Westmoreland officials learn of lauded drug lifesaving Project Lazarus

Debra Erdley
| Wednesday, Dec. 3, 2014, 11:33 p.m.

Alarmed by the growing toll of drug overdose deaths, officials in Westmoreland County are looking south, to a North Carolina county known for moonshine and as the birthplace of NASCAR, for a solution to the problem.

Members of the Westmoreland County Drug Overdose Task Force say they want to explore whether a public health model known as Project Lazarus could be effective here, where drug overdose deaths nearly quadrupled from 22 in 2002 to 86 last year.

Speaking Wednesday afternoon at a forum in Westmore­land County Community College, Fred Wells Brason, founder of Project Lazarus, said the community-based template developed to battle prescription drug overdoses in Wilkes County in 2007 has proven effective elsewhere.

Local officials believe prescription pain medications can be a gateway to heroin, which figured in 26 of the 86 overdose deaths last year and 32 of the 72 such deaths to date in 2014.

Brason said he was stunned when he learned the scope of the prescription drug problem in Wilkes County in 2004 when he was working as program coordinator and chaplain at Wilkes Regional Medical Center Hospice.

“It was not on my radar screen, but it hit me when pain medication started disappearing from the hospice,” Brason said, explaining that prescription drugs had become a problem throughout the rural county.

Later he learned that the Centers for Disease Control had pegged Wilkes County's drug overdose rate of 46.6 per 100,000 residents as the third highest in the nation.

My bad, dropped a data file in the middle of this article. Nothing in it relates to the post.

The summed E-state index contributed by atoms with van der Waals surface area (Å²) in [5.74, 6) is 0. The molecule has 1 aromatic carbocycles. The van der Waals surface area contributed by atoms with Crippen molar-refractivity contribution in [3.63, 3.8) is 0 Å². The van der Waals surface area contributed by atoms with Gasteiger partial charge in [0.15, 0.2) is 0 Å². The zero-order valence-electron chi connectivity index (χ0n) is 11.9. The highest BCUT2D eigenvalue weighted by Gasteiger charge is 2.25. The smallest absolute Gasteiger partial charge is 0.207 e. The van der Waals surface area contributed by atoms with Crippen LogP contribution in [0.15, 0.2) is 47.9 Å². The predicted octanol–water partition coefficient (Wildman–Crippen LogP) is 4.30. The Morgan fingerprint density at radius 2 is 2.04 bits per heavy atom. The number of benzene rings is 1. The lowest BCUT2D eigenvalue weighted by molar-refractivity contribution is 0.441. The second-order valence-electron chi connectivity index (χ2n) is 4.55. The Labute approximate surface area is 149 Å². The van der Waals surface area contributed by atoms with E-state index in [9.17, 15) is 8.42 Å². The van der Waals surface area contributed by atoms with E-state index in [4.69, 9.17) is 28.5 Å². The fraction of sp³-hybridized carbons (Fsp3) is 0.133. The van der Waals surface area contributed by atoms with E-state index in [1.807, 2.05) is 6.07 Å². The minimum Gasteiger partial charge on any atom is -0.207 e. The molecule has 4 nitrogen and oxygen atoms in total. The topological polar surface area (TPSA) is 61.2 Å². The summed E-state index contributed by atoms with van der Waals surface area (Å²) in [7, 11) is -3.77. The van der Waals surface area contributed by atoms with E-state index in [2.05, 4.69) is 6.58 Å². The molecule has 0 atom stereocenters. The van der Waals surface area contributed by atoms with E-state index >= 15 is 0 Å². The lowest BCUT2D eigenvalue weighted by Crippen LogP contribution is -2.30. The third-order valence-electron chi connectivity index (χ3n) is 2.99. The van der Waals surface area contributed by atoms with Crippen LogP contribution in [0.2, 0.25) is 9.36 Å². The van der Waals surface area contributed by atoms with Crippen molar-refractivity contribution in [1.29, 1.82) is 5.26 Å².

What followed was an effort at the local level through a series of community forums, education and coalition building that focused on framing the problem as a public health issue. Changing the public mindset about prescription drug use and abuse was a challenge, Brason said.

He said Project Lazarus decided to use the term “medication” rather than “drug” in its literature and training to alleviate the stigma attached to overdoses, many of which are accidental.

“The way the federal government looks at (drug overdoses) is as poisoning. People who took the drug didn't intend to die,” Brason said.

Education efforts focused on hammering home four instructions regarding prescription medication: take correctly, store securely, dispose properly and never share.

Local coalitions built around schools, churches, civic groups, law enforcement and the medical community helped provide education and intervention training, including the use of naloxone, the overdose rescue medication.

Hospital emergency rooms developed strict protocols to monitor and limit the distribution of pain medications and flag so-called “frequent fliers,” who regularly hit them seeking painkillers.

Disposal sites were set up to reduce the amount of unused drugs in the community, while support programs for patients with chronic pain were enhanced.

The group also developed a kit with two doses of naloxone in a nasal spray that could be easily administered to those at risk of dying from an overdose.

“School nurses want it. Universities want RAs (resident assistants) to have it because students have died in dorm rooms. And every enrollee in drug treatment is given a kit,” Brason said.

He said the concerted local effort worked for Wilkes County.

“In 2011, you had not one overdose death,” Brason told the group.

Brason said he is traveling across the state to meet with lawmakers and officials from the Center for Rural Pennsylvania who hope to design a statewide strategy to address overdose deaths.

Dirk Matson, Westmoreland County's Director of Human Services and co-chairman of the drug task force, said he'll take Brason's ideas back to the local steering committee.

“We need to draw people into this battle one group at a time,” Matson said.

County Commissioner Tyler Courtney, who attended the seminar, said he believes there is a lot of misinformation about drug overdoses.

“This is an ongoing concern in a lot of communities. If we don't address this issue now, we'll have to spend a lot more on it later,” Courtney said.

Debra Erdley is a staff writer for Trib Total Media. She can be reached at 412-320-7996 or derdley@tribweb.com.

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